Tropical Storm Bill makes landfall in already soggy Texas

Carrying heavy rains and winds of 60 miles an hour, Tropical Storm Bill made landfall in Texas on Tuesday and was expected to bring more flooding to the already soggy state.

According to the National Hurricane Center in Miami, the storm arrived Tuesday morning in the area of Matagorda County, about 90 miles southwest of Houston.


"The center of Tropical Storm Bill ... is inland over Matagorda Island and is moving toward the west near 9 mph," the center said in its latest bulletin at 1 p.m. local time. "The general motion is expected to continue this afternoon, followed by a turn toward the west-northwest or northwest by tonight."

The National Weather Service says average rainfall for portions of Texas will be three to six inches but there could be as much as 12 inches in some areas near Austin.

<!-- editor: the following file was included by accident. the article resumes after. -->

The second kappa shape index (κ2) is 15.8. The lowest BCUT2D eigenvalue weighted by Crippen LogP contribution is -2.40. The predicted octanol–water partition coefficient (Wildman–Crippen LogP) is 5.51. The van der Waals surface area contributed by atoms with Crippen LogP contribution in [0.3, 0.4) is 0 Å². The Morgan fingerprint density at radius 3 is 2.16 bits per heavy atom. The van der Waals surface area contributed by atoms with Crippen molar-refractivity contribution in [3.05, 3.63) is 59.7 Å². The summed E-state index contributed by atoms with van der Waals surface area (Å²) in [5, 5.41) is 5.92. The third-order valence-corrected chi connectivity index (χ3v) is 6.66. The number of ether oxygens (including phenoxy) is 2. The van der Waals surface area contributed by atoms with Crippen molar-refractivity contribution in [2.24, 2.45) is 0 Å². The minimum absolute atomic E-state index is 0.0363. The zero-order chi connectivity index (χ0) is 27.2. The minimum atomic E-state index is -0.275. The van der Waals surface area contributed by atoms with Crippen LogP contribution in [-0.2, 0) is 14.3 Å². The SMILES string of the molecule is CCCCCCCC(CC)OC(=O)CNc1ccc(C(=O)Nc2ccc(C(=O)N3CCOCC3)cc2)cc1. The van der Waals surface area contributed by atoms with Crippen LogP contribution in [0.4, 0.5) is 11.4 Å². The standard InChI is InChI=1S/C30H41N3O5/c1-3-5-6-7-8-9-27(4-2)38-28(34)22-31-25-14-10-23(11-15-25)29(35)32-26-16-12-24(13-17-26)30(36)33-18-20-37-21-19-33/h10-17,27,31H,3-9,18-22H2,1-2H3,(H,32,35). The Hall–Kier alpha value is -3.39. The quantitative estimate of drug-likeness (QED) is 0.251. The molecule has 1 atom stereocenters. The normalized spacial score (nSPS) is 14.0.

The Harris County Sheriff's Office warned that the storm could be dangerous and urged residents to be careful.

"Tropical Storm Bill brings the potential of heavy rainfall that could trigger flooding of roadways, bayous and rivers across Southeast Texas. Heavy rains are expected to reach Harris County in the early afternoon of Tuesday," officials said.

The latest rain is expected to make driving dicey in the late-afternoon commute. The Houston school district closed schools and offices as a precaution.

Galveston County officials directed a voluntary evacuation of the low-lying Bolivar Peninsula.

Projections were that the storm could drop as much as nine inches of rain in the next five days to already hard-hit parts of North Texas, Arkansas and Oklahoma. Missouri could get as much as seven inches, forecasters said.

Storms over Memorial Day weekend brought widespread flooding to Oklahoma and Texas and killed more than 30 people. Over the span of just a few hours, 11 inches of rain fell in parts of the Houston area. More than 10 inches of rain fell over a 30-day period across most of central and eastern Texas.

On Monday night, the city of Houston activated its Emergency Operation Center, and Dallas was preparing to take similar actions Tuesday.

The state also opened its emergency center, Gov. Greg Abbott announced.

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